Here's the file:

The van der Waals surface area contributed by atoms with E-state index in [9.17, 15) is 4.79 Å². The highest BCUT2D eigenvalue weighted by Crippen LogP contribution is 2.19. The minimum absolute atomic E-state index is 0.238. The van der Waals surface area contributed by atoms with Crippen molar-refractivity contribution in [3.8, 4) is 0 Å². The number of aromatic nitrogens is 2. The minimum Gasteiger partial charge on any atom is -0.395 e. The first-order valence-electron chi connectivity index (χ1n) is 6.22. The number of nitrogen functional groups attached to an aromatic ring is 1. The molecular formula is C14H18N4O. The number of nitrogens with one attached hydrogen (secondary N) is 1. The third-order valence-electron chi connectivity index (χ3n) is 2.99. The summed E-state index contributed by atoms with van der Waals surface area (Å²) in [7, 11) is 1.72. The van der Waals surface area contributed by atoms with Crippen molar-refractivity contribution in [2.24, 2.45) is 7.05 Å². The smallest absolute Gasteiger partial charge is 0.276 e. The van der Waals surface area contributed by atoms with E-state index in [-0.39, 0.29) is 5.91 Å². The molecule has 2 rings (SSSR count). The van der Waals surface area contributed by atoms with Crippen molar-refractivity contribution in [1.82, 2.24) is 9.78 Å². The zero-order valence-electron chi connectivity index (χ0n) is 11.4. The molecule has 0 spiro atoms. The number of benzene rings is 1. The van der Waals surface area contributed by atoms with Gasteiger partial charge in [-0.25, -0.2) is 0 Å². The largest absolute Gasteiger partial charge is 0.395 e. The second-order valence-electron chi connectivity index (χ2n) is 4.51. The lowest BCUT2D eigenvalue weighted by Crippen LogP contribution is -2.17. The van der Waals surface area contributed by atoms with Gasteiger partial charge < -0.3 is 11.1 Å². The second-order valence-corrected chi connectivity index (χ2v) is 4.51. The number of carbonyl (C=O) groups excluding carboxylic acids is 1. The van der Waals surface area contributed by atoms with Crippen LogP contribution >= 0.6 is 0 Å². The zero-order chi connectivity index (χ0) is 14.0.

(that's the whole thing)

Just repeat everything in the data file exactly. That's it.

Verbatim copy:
The van der Waals surface area contributed by atoms with E-state index in [9.17, 15) is 4.79 Å². The highest BCUT2D eigenvalue weighted by Crippen LogP contribution is 2.19. The minimum absolute atomic E-state index is 0.238. The van der Waals surface area contributed by atoms with Crippen molar-refractivity contribution in [3.8, 4) is 0 Å². The number of aromatic nitrogens is 2. The minimum Gasteiger partial charge on any atom is -0.395 e. The first-order valence-electron chi connectivity index (χ1n) is 6.22. The number of nitrogen functional groups attached to an aromatic ring is 1. The molecular formula is C14H18N4O. The number of nitrogens with one attached hydrogen (secondary N) is 1. The third-order valence-electron chi connectivity index (χ3n) is 2.99. The summed E-state index contributed by atoms with van der Waals surface area (Å²) in [7, 11) is 1.72. The van der Waals surface area contributed by atoms with Crippen molar-refractivity contribution in [2.24, 2.45) is 7.05 Å². The smallest absolute Gasteiger partial charge is 0.276 e. The van der Waals surface area contributed by atoms with E-state index in [-0.39, 0.29) is 5.91 Å². The molecule has 2 rings (SSSR count). The van der Waals surface area contributed by atoms with Crippen molar-refractivity contribution in [1.82, 2.24) is 9.78 Å². The zero-order valence-electron chi connectivity index (χ0n) is 11.4. The molecule has 0 spiro atoms. The number of benzene rings is 1. The van der Waals surface area contributed by atoms with Gasteiger partial charge in [-0.25, -0.2) is 0 Å². The largest absolute Gasteiger partial charge is 0.395 e. The second-order valence-electron chi connectivity index (χ2n) is 4.51. The lowest BCUT2D eigenvalue weighted by Crippen LogP contribution is -2.17. The van der Waals surface area contributed by atoms with Gasteiger partial charge < -0.3 is 11.1 Å². The second-order valence-corrected chi connectivity index (χ2v) is 4.51. The number of carbonyl (C=O) groups excluding carboxylic acids is 1. The van der Waals surface area contributed by atoms with Crippen LogP contribution >= 0.6 is 0 Å². The zero-order chi connectivity index (χ0) is 14.0.